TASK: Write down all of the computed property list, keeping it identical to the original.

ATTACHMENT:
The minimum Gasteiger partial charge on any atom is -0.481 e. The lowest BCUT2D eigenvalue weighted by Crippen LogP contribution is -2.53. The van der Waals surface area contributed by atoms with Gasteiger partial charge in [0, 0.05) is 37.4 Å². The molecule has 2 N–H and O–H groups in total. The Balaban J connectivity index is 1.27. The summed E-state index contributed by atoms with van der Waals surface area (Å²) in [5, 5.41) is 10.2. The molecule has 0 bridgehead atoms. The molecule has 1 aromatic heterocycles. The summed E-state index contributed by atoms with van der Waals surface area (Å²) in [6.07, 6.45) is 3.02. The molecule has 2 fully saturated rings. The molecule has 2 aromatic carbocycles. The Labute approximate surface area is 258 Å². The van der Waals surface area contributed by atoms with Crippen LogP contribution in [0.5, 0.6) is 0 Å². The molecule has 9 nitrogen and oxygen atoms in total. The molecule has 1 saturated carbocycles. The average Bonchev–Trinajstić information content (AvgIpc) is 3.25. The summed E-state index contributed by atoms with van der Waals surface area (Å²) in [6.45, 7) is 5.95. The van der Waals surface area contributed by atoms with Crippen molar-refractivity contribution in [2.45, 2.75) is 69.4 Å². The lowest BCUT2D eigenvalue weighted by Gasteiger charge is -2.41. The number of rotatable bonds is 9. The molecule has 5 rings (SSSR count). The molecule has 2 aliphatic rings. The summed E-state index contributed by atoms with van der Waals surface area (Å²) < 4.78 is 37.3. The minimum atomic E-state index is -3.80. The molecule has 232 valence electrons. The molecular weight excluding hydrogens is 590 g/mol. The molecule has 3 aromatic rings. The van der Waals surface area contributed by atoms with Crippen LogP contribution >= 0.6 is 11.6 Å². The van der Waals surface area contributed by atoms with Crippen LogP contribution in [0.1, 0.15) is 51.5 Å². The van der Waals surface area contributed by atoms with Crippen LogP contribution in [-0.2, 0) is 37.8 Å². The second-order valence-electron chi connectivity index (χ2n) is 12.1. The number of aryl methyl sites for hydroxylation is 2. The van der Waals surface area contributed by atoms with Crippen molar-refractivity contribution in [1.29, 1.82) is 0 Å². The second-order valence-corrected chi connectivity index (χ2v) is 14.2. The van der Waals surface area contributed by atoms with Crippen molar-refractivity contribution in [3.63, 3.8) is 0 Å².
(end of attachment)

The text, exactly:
The minimum Gasteiger partial charge on any atom is -0.481 e. The lowest BCUT2D eigenvalue weighted by Crippen LogP contribution is -2.53. The van der Waals surface area contributed by atoms with Gasteiger partial charge in [0, 0.05) is 37.4 Å². The molecule has 2 N–H and O–H groups in total. The Balaban J connectivity index is 1.27. The summed E-state index contributed by atoms with van der Waals surface area (Å²) in [5, 5.41) is 10.2. The molecule has 0 bridgehead atoms. The molecule has 1 aromatic heterocycles. The summed E-state index contributed by atoms with van der Waals surface area (Å²) in [6.07, 6.45) is 3.02. The molecule has 2 fully saturated rings. The molecule has 2 aromatic carbocycles. The Labute approximate surface area is 258 Å². The van der Waals surface area contributed by atoms with Crippen LogP contribution in [0.5, 0.6) is 0 Å². The molecule has 9 nitrogen and oxygen atoms in total. The molecule has 1 saturated carbocycles. The average Bonchev–Trinajstić information content (AvgIpc) is 3.25. The summed E-state index contributed by atoms with van der Waals surface area (Å²) in [6.45, 7) is 5.95. The van der Waals surface area contributed by atoms with Crippen molar-refractivity contribution in [2.45, 2.75) is 69.4 Å². The lowest BCUT2D eigenvalue weighted by Gasteiger charge is -2.41. The number of rotatable bonds is 9. The molecule has 5 rings (SSSR count). The molecule has 2 aliphatic rings. The summed E-state index contributed by atoms with van der Waals surface area (Å²) < 4.78 is 37.3. The minimum atomic E-state index is -3.80. The molecule has 232 valence electrons. The molecular weight excluding hydrogens is 590 g/mol. The molecule has 3 aromatic rings. The van der Waals surface area contributed by atoms with Crippen LogP contribution >= 0.6 is 11.6 Å². The van der Waals surface area contributed by atoms with Crippen LogP contribution in [0.1, 0.15) is 51.5 Å². The van der Waals surface area contributed by atoms with Crippen LogP contribution in [-0.2, 0) is 37.8 Å². The second-order valence-electron chi connectivity index (χ2n) is 12.1. The number of aryl methyl sites for hydroxylation is 2. The van der Waals surface area contributed by atoms with Crippen molar-refractivity contribution in [1.29, 1.82) is 0 Å². The second-order valence-corrected chi connectivity index (χ2v) is 14.2. The van der Waals surface area contributed by atoms with Crippen molar-refractivity contribution in [3.63, 3.8) is 0 Å².